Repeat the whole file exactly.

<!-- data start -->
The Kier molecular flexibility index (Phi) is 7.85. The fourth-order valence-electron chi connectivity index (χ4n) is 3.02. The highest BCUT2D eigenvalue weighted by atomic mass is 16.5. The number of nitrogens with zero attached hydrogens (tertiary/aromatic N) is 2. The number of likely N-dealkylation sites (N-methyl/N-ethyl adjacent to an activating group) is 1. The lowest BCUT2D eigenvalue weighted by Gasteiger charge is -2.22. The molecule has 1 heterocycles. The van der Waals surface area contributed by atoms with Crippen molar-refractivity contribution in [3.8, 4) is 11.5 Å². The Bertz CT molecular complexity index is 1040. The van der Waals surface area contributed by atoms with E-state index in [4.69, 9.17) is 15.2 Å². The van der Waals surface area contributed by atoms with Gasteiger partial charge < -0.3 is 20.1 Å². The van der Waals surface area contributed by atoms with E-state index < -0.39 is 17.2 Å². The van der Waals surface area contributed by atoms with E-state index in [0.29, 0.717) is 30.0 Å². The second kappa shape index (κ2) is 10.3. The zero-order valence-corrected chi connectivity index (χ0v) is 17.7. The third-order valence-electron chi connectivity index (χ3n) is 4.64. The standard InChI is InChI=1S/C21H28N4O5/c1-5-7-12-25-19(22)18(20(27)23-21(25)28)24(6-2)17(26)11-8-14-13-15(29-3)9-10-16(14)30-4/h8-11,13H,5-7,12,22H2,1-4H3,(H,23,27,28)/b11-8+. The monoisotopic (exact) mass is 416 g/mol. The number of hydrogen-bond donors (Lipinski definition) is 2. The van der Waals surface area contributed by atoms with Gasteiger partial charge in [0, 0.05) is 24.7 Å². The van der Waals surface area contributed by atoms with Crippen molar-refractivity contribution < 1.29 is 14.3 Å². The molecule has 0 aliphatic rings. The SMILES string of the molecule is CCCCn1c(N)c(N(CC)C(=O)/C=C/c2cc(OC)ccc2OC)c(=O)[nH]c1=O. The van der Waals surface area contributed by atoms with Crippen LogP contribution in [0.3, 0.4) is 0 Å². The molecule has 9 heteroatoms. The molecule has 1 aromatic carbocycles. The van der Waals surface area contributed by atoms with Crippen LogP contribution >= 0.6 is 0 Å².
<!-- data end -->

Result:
The Kier molecular flexibility index (Phi) is 7.85. The fourth-order valence-electron chi connectivity index (χ4n) is 3.02. The highest BCUT2D eigenvalue weighted by atomic mass is 16.5. The number of nitrogens with zero attached hydrogens (tertiary/aromatic N) is 2. The number of likely N-dealkylation sites (N-methyl/N-ethyl adjacent to an activating group) is 1. The lowest BCUT2D eigenvalue weighted by Gasteiger charge is -2.22. The molecule has 1 heterocycles. The van der Waals surface area contributed by atoms with Crippen molar-refractivity contribution in [3.8, 4) is 11.5 Å². The Bertz CT molecular complexity index is 1040. The van der Waals surface area contributed by atoms with E-state index in [4.69, 9.17) is 15.2 Å². The van der Waals surface area contributed by atoms with Gasteiger partial charge < -0.3 is 20.1 Å². The van der Waals surface area contributed by atoms with E-state index < -0.39 is 17.2 Å². The van der Waals surface area contributed by atoms with E-state index in [0.29, 0.717) is 30.0 Å². The second kappa shape index (κ2) is 10.3. The zero-order valence-corrected chi connectivity index (χ0v) is 17.7. The third-order valence-electron chi connectivity index (χ3n) is 4.64. The standard InChI is InChI=1S/C21H28N4O5/c1-5-7-12-25-19(22)18(20(27)23-21(25)28)24(6-2)17(26)11-8-14-13-15(29-3)9-10-16(14)30-4/h8-11,13H,5-7,12,22H2,1-4H3,(H,23,27,28)/b11-8+. The monoisotopic (exact) mass is 416 g/mol. The number of hydrogen-bond donors (Lipinski definition) is 2. The van der Waals surface area contributed by atoms with Gasteiger partial charge in [0, 0.05) is 24.7 Å². The van der Waals surface area contributed by atoms with Crippen molar-refractivity contribution < 1.29 is 14.3 Å². The molecule has 0 aliphatic rings. The SMILES string of the molecule is CCCCn1c(N)c(N(CC)C(=O)/C=C/c2cc(OC)ccc2OC)c(=O)[nH]c1=O. The van der Waals surface area contributed by atoms with Crippen LogP contribution in [0.3, 0.4) is 0 Å². The molecule has 9 heteroatoms. The molecule has 1 aromatic carbocycles. The van der Waals surface area contributed by atoms with Crippen LogP contribution >= 0.6 is 0 Å².